It all started when a group of students at the Fugee School challenged the idea that girls should be given the same opportunities as boys. The newly formed youth-led Project Stand Up (PSU) initiative became a platform for supporting youth leadership, particularly around issues of gender equality and equal access to learning opportunities.

They brainstormed and came up with a solution: an app and training programme to help reduce the number of girls not attending school to help with household chores. The app would allow families whose daughters are enrolled in school to make a booking for household chores that they may need extra help with, and therefore allowing the girl extra time to pursue her formal and informal learning and activities. The ‘Champions’, or volunteers involved with PSU, would visit these households in pairs, one boy and one girl, and help with the chores and to show that is ok and normal to share the household responsibilities. This would all take place in a refugee community based in Kuala Lumpur, Malaysia, consisting of Somali, Yemeni, and Libyan families.

Vidushi visiting the PSU team in Kuala Lulmpur
Vidushi visiting the PSU team in Kuala Lulmpur

Vidushi is a UX designer and researcher based in Sydney, who was introduced to a HOST employee through one of her professors at school. She is currently completing a masters in design from UNSW and joined the PSU team as a volunteer consultant, which quickly evolved into a key position in the team. Over the next few months, she supported PSU in providing feedback to the developers and helped supervise the user experience remotely.

The PSU team designed the concept and basic wireframe and Vidushi developed the front screens. Since Vidushi cannot speak Somali or Arabic, she was unable to conduct the user testing which is a methodology used to obtain user feedback in a controlled environment. As a result, she worked closely with the PSU team and trained them to conduct user testing on their own. This was a huge task as the PSU team had not done this before and had to learn new skills quickly.

After the launch of the app, Vidushi visited the team in March of this year to evaluate the process.

Refining of the app

Project Stand Up is more than just providing a service to families so that girls can attend school; it is also an initiative for youth to solve gender equality problems.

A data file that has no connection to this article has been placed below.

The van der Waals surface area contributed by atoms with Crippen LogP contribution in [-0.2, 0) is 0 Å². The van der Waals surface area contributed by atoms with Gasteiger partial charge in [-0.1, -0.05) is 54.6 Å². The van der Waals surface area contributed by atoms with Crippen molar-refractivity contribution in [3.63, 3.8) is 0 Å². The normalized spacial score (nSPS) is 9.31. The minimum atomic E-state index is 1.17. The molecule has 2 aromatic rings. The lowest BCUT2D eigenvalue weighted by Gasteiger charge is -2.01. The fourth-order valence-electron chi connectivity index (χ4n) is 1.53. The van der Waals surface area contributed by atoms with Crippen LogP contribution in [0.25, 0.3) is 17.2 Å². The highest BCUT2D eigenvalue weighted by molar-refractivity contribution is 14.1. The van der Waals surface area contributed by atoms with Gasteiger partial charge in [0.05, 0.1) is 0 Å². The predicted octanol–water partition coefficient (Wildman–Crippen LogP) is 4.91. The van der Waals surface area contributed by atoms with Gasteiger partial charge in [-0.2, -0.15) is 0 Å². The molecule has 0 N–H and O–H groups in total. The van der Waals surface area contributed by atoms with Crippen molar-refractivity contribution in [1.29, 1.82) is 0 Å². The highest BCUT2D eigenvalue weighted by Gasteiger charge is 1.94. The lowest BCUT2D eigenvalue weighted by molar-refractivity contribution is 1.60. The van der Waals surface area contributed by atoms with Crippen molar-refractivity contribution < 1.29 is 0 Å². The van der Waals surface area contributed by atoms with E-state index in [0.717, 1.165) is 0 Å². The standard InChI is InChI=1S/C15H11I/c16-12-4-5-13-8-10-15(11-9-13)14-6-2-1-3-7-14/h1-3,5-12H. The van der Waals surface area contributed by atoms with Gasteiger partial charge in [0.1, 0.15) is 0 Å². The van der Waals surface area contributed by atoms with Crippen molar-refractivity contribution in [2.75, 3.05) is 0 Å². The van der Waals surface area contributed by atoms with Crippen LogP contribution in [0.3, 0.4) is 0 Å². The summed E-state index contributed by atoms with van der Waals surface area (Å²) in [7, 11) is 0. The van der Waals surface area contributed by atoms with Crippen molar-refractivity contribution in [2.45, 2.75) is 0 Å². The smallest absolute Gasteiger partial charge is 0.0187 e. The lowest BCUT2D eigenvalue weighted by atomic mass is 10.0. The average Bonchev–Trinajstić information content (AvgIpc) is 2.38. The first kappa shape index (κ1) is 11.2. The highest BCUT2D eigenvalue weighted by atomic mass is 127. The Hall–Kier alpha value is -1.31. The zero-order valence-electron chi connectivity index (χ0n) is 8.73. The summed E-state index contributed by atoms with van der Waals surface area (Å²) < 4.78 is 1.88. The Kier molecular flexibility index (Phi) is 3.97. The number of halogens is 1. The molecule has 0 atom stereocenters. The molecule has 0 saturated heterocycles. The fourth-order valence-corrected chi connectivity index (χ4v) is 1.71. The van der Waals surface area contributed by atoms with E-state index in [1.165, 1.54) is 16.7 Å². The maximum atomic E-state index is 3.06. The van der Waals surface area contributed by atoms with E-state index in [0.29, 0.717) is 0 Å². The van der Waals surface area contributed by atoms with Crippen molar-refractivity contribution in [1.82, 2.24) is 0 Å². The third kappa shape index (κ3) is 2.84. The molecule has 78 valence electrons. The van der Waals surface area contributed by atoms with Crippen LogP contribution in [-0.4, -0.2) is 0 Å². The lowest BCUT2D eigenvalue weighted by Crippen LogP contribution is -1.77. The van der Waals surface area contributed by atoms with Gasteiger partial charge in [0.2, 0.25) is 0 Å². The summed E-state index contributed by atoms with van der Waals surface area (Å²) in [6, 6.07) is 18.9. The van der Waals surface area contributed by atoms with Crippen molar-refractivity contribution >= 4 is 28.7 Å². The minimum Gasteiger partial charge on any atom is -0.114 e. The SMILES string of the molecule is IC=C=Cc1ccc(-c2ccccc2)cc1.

It became the Champions’ new goal to enlighten their community about gender gaps and show that men and women could work together as equals. They achieved this by conducting workshops in the school to promote shared responsibilities in the home and the Champions became role models by demonstrating this to the students.

This was the first time where Vidushi conducted research without speaking the same language as the user. Even though the Champions acted as translators, it was still a difficult process. A question would be asked in English and then the Champions would translate what they understood to be the question, the user would roughly understand the question and respond, followed by an English translation of what the user had just said.

“My go-to method of breaking the ice was useless in this case because I couldn’t crack jokes,” said Vidushi. “I was also constantly worried about using any culturally inappropriate remarks which would be offensive, but thankfully it went fine.

Once I asked my questions, I wanted to observe them use the app as this is where I’m able to obtain the most information. I refused to help them in any way and asked them to do two simple tasks: request a service and then cancel that same service that they had just requested.

From a designer’s perspective, we thought we had done a clean job in putting the app together, yet we had missed so many things in the design!

The first thing I learned was no one was reading anything that was written on the screens. They worked their way around the app based on just muscle memory and were apologetic when it wasn’t working. None of the users complained about the user experience or that it wasn’t functioning at its optimum. User testing consists of several stages and identifying key obstacles in the user experience is what face-to-face testing is for.

UX design flaws

“The number one rule of UX design is it is never the user’s fault! It is always the fault of the design. It was straight forward in where we had to amend our design flaws – if users don’t want to read words, give them images. I also changed the screens by adding bigger images and icons.

Since they were working based on recognition of visual cues, we enhanced the number of these cues. These are simple changes and I would not have picked up on any of it had I not actually met the users face-to-face.

I have been working with apps for the past five years and I haven’t met a team this eager to gain knowledge. The Champions are like a family who really care for each other and are constantly looking out for one another. The PSU youth team have taught themselves how to make and edit videos, design, write blogs, conduct user research, speak in a public setting, and the list goes on. I have observed them become more confident over the course of the year and I can only hope to be a continued source of help support to them!”

Project Stand UP